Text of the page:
God's purpose in Christ: is to give us a "new self" in His likeness: i.e. reflecting the righteousness and holiness flowing from His truth (reality/self) (v.24). The "laying aside" and "putting on" is not a single event but a continual process of renewal of "the spirit of your mind" (v. 23).
Source Tests: Just as a well can be tested for good water, our behaviour, and particularly words, demonstrate its source in the old self rooted in self-centeredness or the new self rooted in Christ (vs. 25-29).
May we become conscious living and speaking the truth (v. 25), less and briefer anger [there is a righteous anger at evil which is not sinful, but even this must not be allowed to stay and fester giving the devil opportunity] (vs. 26-27), honest work not only for our own benefit but for that of others (v. 28), and words which build up and encourage others, meeting their need of the moment for grace (v.29).
My Prayer: Father, thank you for creating my new self (v.24) in your likeness. Let me never leave it aside or pick up the old. May I be conscious of my inner thoughts, and the words manifesting them, as indicators of danger and run quickly back to You. In Christ alone, Amen.
Like Father...Like Child... It's natural for children to imitate their parents (v.1). It is likewise natural and to be expected that God our Father and Christ our Lord and Saviour will over time shape every area of our lives. This is the reason also that it is important we reflect carefully on who we worship, for in worship we grow to become like the One to whom we attribute worth...
Imitating God in Christ: The chapter is full of ways in which I want to imitate God my Father and Christ my Lord and Saviour - walking in love (v.2), avoiding all immorality (v.3-4), expressing righteousness, goodness and truth (v.9), trying to learn what is pleasing to the Lord (v.10,17), exposing evil (v.11-14), making the most of time (v.15), loving my wife and sacrificing for her (v.25-33).
Marriage as a Reflection of Christ's Love for the Church: self-seeking responses, rooted in the desire to live out of the old (4:17-19), rather than the new (4:24), may lead to misapplying this principle in an excuse for power in marriage or to a rejection of biblical roles of husband and wife. Accepting this wonderful image and truth however leads to loving self-sacrifice of a man for his wife and family and to security and blessing for his wife and family.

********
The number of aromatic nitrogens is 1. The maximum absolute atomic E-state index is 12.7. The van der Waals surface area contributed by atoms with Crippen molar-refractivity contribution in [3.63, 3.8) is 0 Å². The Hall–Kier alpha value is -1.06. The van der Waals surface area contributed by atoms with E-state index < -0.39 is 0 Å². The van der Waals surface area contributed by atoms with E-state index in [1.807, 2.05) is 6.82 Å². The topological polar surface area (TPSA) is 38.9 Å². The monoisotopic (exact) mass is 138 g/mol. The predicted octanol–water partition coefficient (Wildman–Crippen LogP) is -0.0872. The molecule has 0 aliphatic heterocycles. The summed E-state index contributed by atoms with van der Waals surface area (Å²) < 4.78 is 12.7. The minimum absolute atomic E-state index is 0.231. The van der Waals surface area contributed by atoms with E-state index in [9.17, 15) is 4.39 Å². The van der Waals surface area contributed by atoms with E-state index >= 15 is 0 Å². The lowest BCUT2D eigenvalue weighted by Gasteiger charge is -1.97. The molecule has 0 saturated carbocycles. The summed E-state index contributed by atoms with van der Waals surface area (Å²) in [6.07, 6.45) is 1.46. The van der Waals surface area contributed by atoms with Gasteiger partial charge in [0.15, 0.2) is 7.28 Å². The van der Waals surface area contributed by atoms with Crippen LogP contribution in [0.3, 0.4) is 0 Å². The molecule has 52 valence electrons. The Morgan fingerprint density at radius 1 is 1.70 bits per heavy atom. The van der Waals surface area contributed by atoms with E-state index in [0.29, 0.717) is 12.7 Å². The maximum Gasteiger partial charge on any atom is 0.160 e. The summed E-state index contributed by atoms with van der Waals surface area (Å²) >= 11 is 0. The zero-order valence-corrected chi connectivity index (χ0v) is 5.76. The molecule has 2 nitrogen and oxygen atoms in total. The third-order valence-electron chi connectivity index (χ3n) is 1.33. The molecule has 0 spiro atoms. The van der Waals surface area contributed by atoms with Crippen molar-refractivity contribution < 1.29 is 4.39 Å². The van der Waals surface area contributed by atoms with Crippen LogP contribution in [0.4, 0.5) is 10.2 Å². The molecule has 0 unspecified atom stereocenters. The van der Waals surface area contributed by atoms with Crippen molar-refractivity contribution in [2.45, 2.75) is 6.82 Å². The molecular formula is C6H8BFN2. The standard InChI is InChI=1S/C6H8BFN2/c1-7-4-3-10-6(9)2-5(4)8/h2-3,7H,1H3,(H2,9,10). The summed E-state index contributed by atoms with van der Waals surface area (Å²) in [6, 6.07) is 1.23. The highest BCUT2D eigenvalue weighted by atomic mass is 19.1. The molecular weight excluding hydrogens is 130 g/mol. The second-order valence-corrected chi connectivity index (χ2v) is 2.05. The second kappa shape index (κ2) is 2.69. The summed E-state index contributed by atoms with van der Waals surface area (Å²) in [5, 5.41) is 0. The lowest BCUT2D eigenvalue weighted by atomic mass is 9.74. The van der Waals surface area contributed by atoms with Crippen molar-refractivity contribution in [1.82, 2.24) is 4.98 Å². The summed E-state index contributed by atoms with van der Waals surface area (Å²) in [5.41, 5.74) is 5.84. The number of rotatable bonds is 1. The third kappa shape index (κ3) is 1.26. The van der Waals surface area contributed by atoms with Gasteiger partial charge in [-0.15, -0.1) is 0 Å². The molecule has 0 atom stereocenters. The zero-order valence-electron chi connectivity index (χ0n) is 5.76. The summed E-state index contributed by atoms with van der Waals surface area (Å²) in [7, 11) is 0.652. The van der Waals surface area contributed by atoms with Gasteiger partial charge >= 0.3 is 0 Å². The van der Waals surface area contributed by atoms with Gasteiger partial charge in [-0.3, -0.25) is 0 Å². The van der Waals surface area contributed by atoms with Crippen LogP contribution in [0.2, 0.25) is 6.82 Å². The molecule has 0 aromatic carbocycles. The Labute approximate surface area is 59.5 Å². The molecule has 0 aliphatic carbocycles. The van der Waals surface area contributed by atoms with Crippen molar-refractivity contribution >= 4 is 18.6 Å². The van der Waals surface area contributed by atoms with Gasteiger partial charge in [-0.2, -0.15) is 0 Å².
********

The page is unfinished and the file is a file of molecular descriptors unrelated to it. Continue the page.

The Power to Imitate God: We are sealed with the Holy Spirit when we first respond to Christ in faith (1:13-14; 4:30); we are filled as we seek and yield to God's will (v.17). This wonderful filling of the Holy Spirit can be repeated (Acts 2:4; 4:31) and is evidenced in joy, courage, spiritual vitality, obedience and Godly character. The ultimate purpose of Christ's death is to present us blameless (v.26-27).
My Prayer: "Father, thank you for giving the model of Jesus Christ and the power of the Holy Spirit to enable me also to be an "imitator of God" (v.1). This is the desire of my heart (v.10,17). Strengthen me and open my eyes to where I don't yet imitate You, or do so poorly."
Our Protection: God our Father and Christ our Lord and Saviour are the source of our ultimate protection in spiritual warfare. Secondarily, we show honor to God by respecting those in authority over us (e.g. parents v.1-3; employers v.5-8). Those in authority, in turn have responsibility to God for those under their oversight. All will receive from the Lord the good done to those over them or under their care and oversight (v.8).
Slavery: Neither Jesus or other NT writers directly address the established institution of slavery in the Roman Empire occupying Israel. Paul's call however to masters to recognize slaves as equals (v.9) and to Philemon to release his runaway slave to Paul's care, challenge prevailing attitudes regarding slaves in the culture in which he writes.
Satan's Opposition to God's Kingdom: Followers of Christ must not be surprised or intimidated by harassment from dark embassaries against God's Kingdom, but rather be diligent in the full use of all the armour given by Christ enabling us to stand firm against the craftiness of the devil (v.13-17). We are called not only to stand against Satan's attacks against ourselves but also to pray for other believers experiencing the same attacks (v.18) and through all to continue to advance the Gospel boldly (v.19-20).
My Prayer: "Father, how blessed we are to have Your grace on our lives. How blessed to have the cross and Your Word for our protection. Enable us to neither fear the enemy or give way to his schemes, walking only in "peace, love, faith and grace" (v.23-24)."